Mario Rizzo argues here that foodstamps are becoming a new entitlement, highlighting the fact that their use has not declined with unemployment, suggesting that they are not offering a counter-cyclical stabilizer the way Keynesians suggest.
This is a perfect example of where it's important to use employment to population ratios rather than unemployment rates. If you use the latter you probably think we've been going through a slow but steady recovery. If you use the former you think we've been virtually at a standstill for the last couple years.
And note that's the behavior of food stamp participation - it's growing, but the growth has leveled off as declines in employment have leveled off. Think about what you're measuring. The unemployment rate is an important indicator but if you're concerned with economic hardship more generally - or with the volume of employment (the Keynesian concern) there are probably better statistics particularly in a recovery like this one.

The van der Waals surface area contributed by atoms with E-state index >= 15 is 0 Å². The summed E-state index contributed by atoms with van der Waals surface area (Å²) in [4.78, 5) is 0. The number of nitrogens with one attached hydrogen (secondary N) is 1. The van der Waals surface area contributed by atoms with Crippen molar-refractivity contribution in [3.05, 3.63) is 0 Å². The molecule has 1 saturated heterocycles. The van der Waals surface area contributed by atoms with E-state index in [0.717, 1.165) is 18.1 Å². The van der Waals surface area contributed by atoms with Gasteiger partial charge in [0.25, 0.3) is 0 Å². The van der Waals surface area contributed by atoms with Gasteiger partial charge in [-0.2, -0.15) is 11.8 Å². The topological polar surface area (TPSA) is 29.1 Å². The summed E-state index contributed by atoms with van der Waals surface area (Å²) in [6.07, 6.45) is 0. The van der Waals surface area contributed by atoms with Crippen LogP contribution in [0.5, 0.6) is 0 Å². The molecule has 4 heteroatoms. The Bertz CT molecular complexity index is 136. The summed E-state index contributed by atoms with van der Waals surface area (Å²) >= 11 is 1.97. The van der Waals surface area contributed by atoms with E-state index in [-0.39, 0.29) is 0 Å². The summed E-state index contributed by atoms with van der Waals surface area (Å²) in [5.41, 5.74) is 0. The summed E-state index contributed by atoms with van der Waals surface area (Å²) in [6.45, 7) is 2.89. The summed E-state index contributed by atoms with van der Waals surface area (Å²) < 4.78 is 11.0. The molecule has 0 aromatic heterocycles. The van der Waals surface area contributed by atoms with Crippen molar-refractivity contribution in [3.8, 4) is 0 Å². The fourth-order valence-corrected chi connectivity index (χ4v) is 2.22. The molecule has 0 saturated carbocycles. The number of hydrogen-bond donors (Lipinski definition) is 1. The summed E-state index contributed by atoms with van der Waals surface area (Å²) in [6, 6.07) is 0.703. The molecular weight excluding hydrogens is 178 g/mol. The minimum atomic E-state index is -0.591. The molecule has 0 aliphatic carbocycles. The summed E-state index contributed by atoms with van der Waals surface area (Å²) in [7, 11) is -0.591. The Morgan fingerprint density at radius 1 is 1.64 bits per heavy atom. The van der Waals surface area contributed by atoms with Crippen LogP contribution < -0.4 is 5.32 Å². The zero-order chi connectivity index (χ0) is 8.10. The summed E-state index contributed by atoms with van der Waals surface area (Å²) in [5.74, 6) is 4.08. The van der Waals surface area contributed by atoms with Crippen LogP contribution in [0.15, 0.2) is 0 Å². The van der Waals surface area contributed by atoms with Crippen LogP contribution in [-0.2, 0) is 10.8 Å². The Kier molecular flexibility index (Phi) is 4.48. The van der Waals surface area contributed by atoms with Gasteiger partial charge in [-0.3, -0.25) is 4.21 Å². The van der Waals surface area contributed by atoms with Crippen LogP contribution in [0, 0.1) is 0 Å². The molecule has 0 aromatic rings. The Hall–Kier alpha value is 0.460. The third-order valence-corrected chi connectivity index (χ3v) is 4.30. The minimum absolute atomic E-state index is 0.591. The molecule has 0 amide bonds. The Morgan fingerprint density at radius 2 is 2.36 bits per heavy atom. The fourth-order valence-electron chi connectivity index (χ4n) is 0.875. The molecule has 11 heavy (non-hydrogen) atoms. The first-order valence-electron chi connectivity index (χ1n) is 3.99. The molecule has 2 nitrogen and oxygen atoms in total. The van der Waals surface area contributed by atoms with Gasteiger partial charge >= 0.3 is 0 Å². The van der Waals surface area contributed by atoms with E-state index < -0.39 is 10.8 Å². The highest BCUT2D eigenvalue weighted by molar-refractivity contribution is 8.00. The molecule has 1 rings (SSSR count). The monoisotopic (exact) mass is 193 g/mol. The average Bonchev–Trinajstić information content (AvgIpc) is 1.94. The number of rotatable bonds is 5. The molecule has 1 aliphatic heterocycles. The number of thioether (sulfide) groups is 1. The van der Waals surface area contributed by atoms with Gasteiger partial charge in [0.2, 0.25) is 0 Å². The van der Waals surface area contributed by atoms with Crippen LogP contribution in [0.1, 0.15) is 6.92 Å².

As Rizzo notes, there are changes associated with benefit take-up. That might imply a leveling up of food stamps (and if we like the eligibility rules now and after this recession is over, what's the real problem with robust take-up?). But as far as the counter-cyclical question he raises, I don't see any reason to believe it's not just as counter-cyclical as ever. That's because he and I seem to have different perspectives on where in the cycle we are exactly.
I find his discussion at the end about the self-generating recovery nature of Keynesian policies very odd. But then again, he thinks we've had a lot of stimulus and I don't see much evidence for that after 2009/early 2010. That's on top of the fact that liquidity traps and financial crises are going to be especially hard to climb out of even in the best policy environments.